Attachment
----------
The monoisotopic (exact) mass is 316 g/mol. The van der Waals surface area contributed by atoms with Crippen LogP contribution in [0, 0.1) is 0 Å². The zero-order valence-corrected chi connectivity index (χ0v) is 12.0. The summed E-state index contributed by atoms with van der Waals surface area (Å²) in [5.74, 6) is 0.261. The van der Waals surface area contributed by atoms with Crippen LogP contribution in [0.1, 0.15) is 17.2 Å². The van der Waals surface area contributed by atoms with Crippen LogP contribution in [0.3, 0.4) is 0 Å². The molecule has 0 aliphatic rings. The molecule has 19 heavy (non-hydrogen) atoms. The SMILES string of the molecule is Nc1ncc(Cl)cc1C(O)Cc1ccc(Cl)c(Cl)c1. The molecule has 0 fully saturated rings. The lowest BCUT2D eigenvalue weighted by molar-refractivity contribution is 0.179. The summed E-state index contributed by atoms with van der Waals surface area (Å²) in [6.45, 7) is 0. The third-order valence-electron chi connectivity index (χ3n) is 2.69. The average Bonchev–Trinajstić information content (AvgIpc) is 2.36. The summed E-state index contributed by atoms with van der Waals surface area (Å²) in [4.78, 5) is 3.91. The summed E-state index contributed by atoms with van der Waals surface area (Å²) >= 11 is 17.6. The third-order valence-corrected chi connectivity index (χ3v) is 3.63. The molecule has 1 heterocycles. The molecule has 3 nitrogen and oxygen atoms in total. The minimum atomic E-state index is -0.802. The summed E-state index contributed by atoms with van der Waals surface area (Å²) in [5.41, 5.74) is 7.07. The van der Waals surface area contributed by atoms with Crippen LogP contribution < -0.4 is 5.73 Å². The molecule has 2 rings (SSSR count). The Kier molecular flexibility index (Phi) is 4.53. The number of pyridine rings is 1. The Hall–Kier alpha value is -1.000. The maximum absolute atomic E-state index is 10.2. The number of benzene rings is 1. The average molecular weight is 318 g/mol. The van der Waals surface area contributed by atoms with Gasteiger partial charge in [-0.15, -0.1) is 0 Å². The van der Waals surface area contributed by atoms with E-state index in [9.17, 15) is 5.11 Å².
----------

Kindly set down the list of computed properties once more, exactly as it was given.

The monoisotopic (exact) mass is 316 g/mol. The van der Waals surface area contributed by atoms with Crippen LogP contribution in [0, 0.1) is 0 Å². The zero-order valence-corrected chi connectivity index (χ0v) is 12.0. The summed E-state index contributed by atoms with van der Waals surface area (Å²) in [5.74, 6) is 0.261. The van der Waals surface area contributed by atoms with Crippen LogP contribution in [0.1, 0.15) is 17.2 Å². The van der Waals surface area contributed by atoms with Crippen LogP contribution in [0.3, 0.4) is 0 Å². The molecule has 0 aliphatic rings. The molecule has 19 heavy (non-hydrogen) atoms. The SMILES string of the molecule is Nc1ncc(Cl)cc1C(O)Cc1ccc(Cl)c(Cl)c1. The molecule has 0 fully saturated rings. The lowest BCUT2D eigenvalue weighted by molar-refractivity contribution is 0.179. The summed E-state index contributed by atoms with van der Waals surface area (Å²) in [6.45, 7) is 0. The third-order valence-electron chi connectivity index (χ3n) is 2.69. The average Bonchev–Trinajstić information content (AvgIpc) is 2.36. The summed E-state index contributed by atoms with van der Waals surface area (Å²) in [4.78, 5) is 3.91. The summed E-state index contributed by atoms with van der Waals surface area (Å²) >= 11 is 17.6. The third-order valence-corrected chi connectivity index (χ3v) is 3.63. The molecule has 1 heterocycles. The molecule has 3 nitrogen and oxygen atoms in total. The minimum atomic E-state index is -0.802. The summed E-state index contributed by atoms with van der Waals surface area (Å²) in [5.41, 5.74) is 7.07. The van der Waals surface area contributed by atoms with Crippen LogP contribution < -0.4 is 5.73 Å². The molecule has 2 rings (SSSR count). The Kier molecular flexibility index (Phi) is 4.53. The number of pyridine rings is 1. The Hall–Kier alpha value is -1.000. The maximum absolute atomic E-state index is 10.2. The number of benzene rings is 1. The average molecular weight is 318 g/mol. The van der Waals surface area contributed by atoms with Gasteiger partial charge in [-0.15, -0.1) is 0 Å². The van der Waals surface area contributed by atoms with E-state index in [9.17, 15) is 5.11 Å².